19. 19. Tannenbaum & Schmidt Style Leadership & Motivation - Gihan Aboueleish
  20. 20. Blake & Mouton Style Concern for Production: The leader cares little about people and operates in fear of something going wrong. This persons focus is on achieving results and productivity. Concern for People: This leader cares little about productivity and operates wholly from a desire to be loved and approved of. The grid Blake and Mouton created from these two dimensions can help you to understand your predominant style on the scale of concern for productivity and concern for people. Leadership & Motivation - Gihan Aboueleish
  21. 21. Blake & Mouton Stlye Leadership & Motivation - Gihan Aboueleish
  22. 22. Likert leadership Style; Exploitive authoritativeLeader – Low people concern Methods of threats & fear-based – Toachieve conformance. Communication is almost entirely downwards and thepsychologically distant concerns of people are ignored. “Centrally”Benevolent authoritative Leader – High people concern –to an authoritative position Methods of rewards & listens with concern – To encourage high performance. Communication lower down the organization . Although there may be some delegation of decisions, almost all major decisions are still made centrally. “Centrally”Consultative The upward flow of information here is still cautious and rose-tinted to some degree, although the leader is making genuine efforts to listen carefully to ideas. Nevertheless, major decisions are still largely centrally made. “Centrally”Participative the leader makes maximum use of participative methods, engaging people lower down the organization in decision-making. People across the organization are psychologically closer together and work well together at all levels. Leadership & Motivation - Gihan Aboueleish
  23. 23. Likert leadership Style; Leadership & Motivation - Gihan Aboueleish
  24. 24. Situational Leadership StylesTelling LeadersTelling leader defines roles & tasks - follower supervises veryclosely. Decisions are made by the leader, and announced to thefollowers. This means communication is predominantly one-way.Selling LeadersSelling leader defines roles & tasks - follower also seeks ideas andsuggestions from followers. Decisions are made predominantly bythe leader, but the communication style used is two-way. Theseleaders are good at "selling" their ideas. Participating LeadersParticipating leader passes along the day-to-day decisions, such asdividing up the workload, to their followers. The participatingleader will help to facilitate discussions, and takes part in thedecision-making process, but ultimate control is with thefollowers. Leadership & Motivation - Gihan Aboueleish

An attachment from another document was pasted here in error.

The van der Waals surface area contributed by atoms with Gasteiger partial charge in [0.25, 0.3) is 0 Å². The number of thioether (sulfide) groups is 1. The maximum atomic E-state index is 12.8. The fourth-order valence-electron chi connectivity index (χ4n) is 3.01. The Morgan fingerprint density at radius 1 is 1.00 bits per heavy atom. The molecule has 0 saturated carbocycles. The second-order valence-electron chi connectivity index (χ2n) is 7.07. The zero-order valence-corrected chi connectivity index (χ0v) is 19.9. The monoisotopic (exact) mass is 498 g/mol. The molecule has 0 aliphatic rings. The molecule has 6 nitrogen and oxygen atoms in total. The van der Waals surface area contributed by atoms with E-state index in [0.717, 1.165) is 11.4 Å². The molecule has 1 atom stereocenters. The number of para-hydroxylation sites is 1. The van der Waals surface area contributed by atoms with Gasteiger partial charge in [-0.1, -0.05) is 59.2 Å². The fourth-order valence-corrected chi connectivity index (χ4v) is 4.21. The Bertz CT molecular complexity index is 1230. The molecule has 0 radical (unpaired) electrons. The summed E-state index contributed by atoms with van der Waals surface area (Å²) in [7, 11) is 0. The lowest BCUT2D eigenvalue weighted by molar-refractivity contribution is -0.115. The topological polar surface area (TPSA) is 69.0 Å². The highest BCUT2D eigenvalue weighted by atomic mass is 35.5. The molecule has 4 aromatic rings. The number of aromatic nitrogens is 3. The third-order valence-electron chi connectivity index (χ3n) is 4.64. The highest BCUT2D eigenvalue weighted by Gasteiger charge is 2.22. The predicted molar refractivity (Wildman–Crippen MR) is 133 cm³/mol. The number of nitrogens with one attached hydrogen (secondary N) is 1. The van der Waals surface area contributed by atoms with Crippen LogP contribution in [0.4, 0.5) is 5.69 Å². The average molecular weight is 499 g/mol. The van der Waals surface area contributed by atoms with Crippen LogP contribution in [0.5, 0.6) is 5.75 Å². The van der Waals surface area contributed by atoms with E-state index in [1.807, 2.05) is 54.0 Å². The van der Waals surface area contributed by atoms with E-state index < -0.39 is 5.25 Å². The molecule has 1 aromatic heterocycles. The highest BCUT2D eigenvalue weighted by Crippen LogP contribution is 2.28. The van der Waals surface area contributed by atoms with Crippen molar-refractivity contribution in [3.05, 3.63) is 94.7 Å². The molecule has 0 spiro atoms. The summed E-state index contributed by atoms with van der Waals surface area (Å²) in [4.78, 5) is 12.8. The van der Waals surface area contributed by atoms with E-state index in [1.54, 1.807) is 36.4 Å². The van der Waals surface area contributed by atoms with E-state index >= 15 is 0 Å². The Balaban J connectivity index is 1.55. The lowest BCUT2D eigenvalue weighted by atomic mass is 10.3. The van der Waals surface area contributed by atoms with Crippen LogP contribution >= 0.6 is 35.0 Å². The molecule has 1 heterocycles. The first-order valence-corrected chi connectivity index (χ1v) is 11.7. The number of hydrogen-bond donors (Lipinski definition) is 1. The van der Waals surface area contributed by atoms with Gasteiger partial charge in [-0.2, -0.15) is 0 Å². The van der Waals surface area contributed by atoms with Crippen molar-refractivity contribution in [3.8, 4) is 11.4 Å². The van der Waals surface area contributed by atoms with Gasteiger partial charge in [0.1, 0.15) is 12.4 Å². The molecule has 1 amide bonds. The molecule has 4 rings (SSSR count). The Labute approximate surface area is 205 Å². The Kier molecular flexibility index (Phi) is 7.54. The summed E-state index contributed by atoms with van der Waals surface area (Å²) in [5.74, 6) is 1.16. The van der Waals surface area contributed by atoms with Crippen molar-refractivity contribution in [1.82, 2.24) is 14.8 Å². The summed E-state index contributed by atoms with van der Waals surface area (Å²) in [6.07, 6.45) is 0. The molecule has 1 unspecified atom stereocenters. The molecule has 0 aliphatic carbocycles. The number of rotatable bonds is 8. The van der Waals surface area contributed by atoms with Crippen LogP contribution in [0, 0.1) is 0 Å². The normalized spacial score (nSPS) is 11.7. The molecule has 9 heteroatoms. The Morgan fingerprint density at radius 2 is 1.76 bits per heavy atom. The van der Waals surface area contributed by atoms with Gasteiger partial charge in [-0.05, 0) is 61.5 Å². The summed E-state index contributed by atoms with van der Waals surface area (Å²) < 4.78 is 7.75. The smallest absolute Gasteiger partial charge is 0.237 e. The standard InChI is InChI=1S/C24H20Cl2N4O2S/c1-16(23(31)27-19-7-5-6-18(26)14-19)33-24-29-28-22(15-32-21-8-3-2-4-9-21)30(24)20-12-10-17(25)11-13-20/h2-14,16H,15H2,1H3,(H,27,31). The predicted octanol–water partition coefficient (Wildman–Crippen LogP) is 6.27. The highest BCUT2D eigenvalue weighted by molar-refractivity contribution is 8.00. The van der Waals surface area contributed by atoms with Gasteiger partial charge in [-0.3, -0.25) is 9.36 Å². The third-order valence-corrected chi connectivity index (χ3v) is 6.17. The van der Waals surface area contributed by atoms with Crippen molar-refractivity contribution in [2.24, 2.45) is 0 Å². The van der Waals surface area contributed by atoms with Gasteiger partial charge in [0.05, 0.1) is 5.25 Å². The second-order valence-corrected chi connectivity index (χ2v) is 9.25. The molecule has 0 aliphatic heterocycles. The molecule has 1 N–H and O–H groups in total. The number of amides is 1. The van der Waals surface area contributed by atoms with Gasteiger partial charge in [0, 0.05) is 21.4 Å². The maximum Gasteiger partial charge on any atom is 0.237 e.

25. 25. Situational Leadership StylesDelegating LeadersDelegating leader is still involved in the workgroups decisions, and helps to solveproblems, but the ultimate control is with the followers. In fact, with this situationalleadership style, the followers decide when to get the leader involved.Development Levels of FollowersBlanchard and Herseys situational leadership model also recognized the importance ofthe development level of those being led. Their theory states that the leaders styleneeds to reflect, in part, the competence and commitment of the followers. Thosetwo dimensions were then used to derive the following four development levels ofthose being led: Low Competence, High Commitment Some Competence, Low Commitment High Competence, Variable Commitment High Competence, High Commitment In Blanchards model of leadership, there exists an ideal type of leadership style to apply to each development level. Leadership & Motivation - Gihan Aboueleish
  26. 26. Situational Leadership Styles Leadership & Motivation - Gihan Aboueleish
  27. 27. Peter Drucker Leadership style Leadership & Motivation - Gihan Aboueleish
  28. 28. Peter Drucker Leadership style Leadership & Motivation - Gihan Aboueleish
  29. 29. John Adair Leadership Style Achieve the task. Build and maintain the team. Develop the individual. This creates a clear distinction between leadership and management. Creating charismatic Great Man leaders is difficult and cannot be relied on. You cannot guarantee that such a person can be developed and, once developed, that they will be reliable. Adairs theory is more practical and shows that leadership can be taught and that it is a transferable skill. Leadership & Motivation - Gihan Aboueleish
  30. 30. John Adair Leadership Style Leadership & Motivation - Gihan Aboueleish
  31. 31. Leadership Basic styles Authoritative Style Clear about what he is doing and why he is doing it Instills the same clarity in his followers Determines the end and leaves the choice of means to his people. Leadership & Motivation - Gihan Aboueleish